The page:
Alzolay, 22, went 7-4 with a 2.99 ERA in 22 starts between Single-A Myrtle Beach and Double-A Tennessee last season. He also struck out 108 batters in 114 1/3 innings, using a repertoire that includes a fastball that tops out around 98 MPH (according to MLB.com).

Following Alzolay as the Cubs' No. 2 overall prospect is 19-year-old shortstop Aramis Ademan. Ademan hit .267 in just 68 games between Single-A Eugene and Single-A South Bend, though it should be noted that he has soared from No. 11 in MLB.com's 2017 ranks to his current No. 2 ranking. He is not projected to make his MLB debut until 2020, however.

Following Alzolay and Ademan on the list are five consecutive pitchers ranked 3-7, respectively. Oscar De La Cruz, No. 3 on the list, slides down from his 2017 ranking in which MLB.com listed him as the Cubs' top overall prospect. De La Cruz, 22, finished 2017 with a 3.34 ERA in 13 games (12 starts) between the Arizona League and Single-A Myrtle Beach.

De La Cruz is projected to make his MLB debut in 2019, while Jose Albertos (No. 4), Alex Lange (No. 5), Brendon Little (No. 6) and Thomas Hatch (No. 7) are projected to make their big league debuts in 2019 or 2020. All are right-handed (with the exception of Little) and starting pitchers.

Hatch (third round, 2016) and Lange (30th overall, 2017) and Little (27th overall, 2017) were all top draft picks by the Cubs in recent seasons.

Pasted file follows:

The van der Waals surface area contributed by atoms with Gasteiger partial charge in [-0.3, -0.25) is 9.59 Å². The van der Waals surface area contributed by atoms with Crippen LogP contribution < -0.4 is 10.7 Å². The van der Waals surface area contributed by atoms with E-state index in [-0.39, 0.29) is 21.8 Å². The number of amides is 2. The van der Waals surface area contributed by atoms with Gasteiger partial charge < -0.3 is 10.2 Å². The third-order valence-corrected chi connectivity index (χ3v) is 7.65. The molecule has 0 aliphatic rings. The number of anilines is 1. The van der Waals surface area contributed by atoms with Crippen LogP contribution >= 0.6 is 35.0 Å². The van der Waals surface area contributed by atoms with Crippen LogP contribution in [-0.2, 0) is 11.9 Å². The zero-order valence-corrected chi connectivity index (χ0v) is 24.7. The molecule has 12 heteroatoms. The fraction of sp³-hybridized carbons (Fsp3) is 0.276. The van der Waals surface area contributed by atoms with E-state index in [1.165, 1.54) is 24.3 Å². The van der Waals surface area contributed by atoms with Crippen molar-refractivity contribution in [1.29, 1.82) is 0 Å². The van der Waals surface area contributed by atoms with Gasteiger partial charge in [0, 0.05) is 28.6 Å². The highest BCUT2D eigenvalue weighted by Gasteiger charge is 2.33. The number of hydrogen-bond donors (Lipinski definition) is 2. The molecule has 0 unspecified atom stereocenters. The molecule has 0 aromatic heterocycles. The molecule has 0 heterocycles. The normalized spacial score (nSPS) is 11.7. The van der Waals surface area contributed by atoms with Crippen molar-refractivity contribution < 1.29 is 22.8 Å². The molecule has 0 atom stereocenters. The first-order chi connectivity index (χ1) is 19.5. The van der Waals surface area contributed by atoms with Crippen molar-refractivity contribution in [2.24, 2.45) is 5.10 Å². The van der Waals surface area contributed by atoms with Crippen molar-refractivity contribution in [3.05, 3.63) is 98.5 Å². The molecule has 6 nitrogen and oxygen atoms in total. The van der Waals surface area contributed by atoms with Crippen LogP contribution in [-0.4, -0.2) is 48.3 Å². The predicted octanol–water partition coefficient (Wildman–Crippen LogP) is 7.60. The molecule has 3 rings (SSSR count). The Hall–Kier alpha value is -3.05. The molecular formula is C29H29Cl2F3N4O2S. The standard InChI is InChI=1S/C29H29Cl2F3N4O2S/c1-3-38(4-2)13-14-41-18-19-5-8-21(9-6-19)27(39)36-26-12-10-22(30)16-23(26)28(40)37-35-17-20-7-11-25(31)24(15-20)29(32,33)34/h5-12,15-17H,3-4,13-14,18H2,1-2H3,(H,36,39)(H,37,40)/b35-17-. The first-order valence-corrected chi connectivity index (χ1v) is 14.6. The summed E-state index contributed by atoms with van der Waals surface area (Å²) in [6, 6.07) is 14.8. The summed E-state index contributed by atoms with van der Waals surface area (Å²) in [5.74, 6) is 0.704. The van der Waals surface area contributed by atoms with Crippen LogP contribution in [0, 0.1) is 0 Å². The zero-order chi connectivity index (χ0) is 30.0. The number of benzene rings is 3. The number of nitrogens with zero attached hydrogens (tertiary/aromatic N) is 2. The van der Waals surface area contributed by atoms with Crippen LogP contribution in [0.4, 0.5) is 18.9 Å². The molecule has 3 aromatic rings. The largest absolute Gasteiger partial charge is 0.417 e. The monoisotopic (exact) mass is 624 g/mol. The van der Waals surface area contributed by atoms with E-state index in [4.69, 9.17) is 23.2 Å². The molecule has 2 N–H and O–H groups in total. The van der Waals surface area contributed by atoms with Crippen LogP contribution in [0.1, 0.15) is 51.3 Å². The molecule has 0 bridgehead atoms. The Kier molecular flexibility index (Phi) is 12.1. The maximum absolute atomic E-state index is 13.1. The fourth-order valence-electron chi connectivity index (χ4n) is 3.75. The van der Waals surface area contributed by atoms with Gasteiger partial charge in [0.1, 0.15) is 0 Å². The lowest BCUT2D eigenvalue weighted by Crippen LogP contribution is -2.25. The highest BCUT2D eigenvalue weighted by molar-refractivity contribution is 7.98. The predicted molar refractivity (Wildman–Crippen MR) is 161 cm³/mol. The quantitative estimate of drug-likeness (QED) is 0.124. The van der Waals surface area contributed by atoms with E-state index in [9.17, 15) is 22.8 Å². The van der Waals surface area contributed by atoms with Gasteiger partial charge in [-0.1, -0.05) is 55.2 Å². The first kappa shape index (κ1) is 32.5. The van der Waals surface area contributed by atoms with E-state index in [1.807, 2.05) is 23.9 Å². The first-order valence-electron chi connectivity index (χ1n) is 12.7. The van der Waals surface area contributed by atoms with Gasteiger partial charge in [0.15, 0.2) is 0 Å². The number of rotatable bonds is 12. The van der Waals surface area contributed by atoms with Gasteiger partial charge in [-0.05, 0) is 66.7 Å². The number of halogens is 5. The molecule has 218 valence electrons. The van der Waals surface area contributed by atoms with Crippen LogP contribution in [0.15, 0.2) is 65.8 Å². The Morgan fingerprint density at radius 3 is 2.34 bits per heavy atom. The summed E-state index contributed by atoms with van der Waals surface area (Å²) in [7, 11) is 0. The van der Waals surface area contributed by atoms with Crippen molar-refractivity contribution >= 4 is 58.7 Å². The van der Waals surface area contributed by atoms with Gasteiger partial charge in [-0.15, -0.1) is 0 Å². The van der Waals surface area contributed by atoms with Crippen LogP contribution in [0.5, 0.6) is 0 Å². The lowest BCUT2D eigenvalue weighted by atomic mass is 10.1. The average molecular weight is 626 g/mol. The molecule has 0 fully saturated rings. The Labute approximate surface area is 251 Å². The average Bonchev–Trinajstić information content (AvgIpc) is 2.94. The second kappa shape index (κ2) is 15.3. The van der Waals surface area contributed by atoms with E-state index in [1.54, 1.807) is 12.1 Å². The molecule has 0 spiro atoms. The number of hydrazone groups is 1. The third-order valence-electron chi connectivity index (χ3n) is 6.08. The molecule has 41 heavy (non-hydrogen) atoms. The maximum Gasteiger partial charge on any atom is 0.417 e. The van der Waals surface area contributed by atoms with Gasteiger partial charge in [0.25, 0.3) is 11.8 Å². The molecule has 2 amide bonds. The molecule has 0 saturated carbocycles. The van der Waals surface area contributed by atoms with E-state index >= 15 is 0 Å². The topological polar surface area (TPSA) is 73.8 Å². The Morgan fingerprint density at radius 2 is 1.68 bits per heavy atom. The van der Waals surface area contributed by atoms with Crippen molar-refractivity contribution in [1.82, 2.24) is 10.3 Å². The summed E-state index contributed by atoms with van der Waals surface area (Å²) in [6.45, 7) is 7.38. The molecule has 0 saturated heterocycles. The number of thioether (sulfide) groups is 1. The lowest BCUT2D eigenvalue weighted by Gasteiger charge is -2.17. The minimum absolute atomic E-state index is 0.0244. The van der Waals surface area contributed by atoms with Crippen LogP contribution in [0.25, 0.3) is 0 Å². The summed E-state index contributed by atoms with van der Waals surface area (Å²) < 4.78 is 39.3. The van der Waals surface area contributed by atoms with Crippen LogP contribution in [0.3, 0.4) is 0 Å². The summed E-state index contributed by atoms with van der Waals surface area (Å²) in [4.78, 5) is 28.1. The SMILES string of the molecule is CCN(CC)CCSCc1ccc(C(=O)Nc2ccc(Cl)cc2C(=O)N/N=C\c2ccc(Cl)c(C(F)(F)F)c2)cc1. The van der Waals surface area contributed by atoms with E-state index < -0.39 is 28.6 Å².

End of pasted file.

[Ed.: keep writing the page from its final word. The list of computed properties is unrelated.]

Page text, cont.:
Having numerous starting pitchers on the cusp of the big leagues represents a significant change of pace for the Cubs. 

Since Theo Epstein took over as team president in Oct. 2011, a plethora of top prospects have debuted and enjoyed success with the Cubs. Majority have been position players, though.

The likes of Albert Almora, Javier Báez, Kris Bryant, Willson Contreras, Anthony Rizzo and Addison Russell all contributed to the Cubs winning the World Series in 2016. Similarly, Ian Happ enjoyed a fair amount of success after making his MLB debut last season, hitting 24 home runs in just 115 games.

Ultimately, Alzolay would be the Cubs' first true top pitching prospect to make it to the big leagues in the Theo Epstein era. While him making it to the big leagues in 2018 is no guarantee, one would think a need for pitching will arise for the Cubs at some point, whether it be due to injury or simply for September roster expansion.

The Cubs have enjoyed tremendous success in recent years in terms of their top prospects succeeding in the MLB. If the trend continues, Alzolay should be a force to reckon with on the North Side for years to come.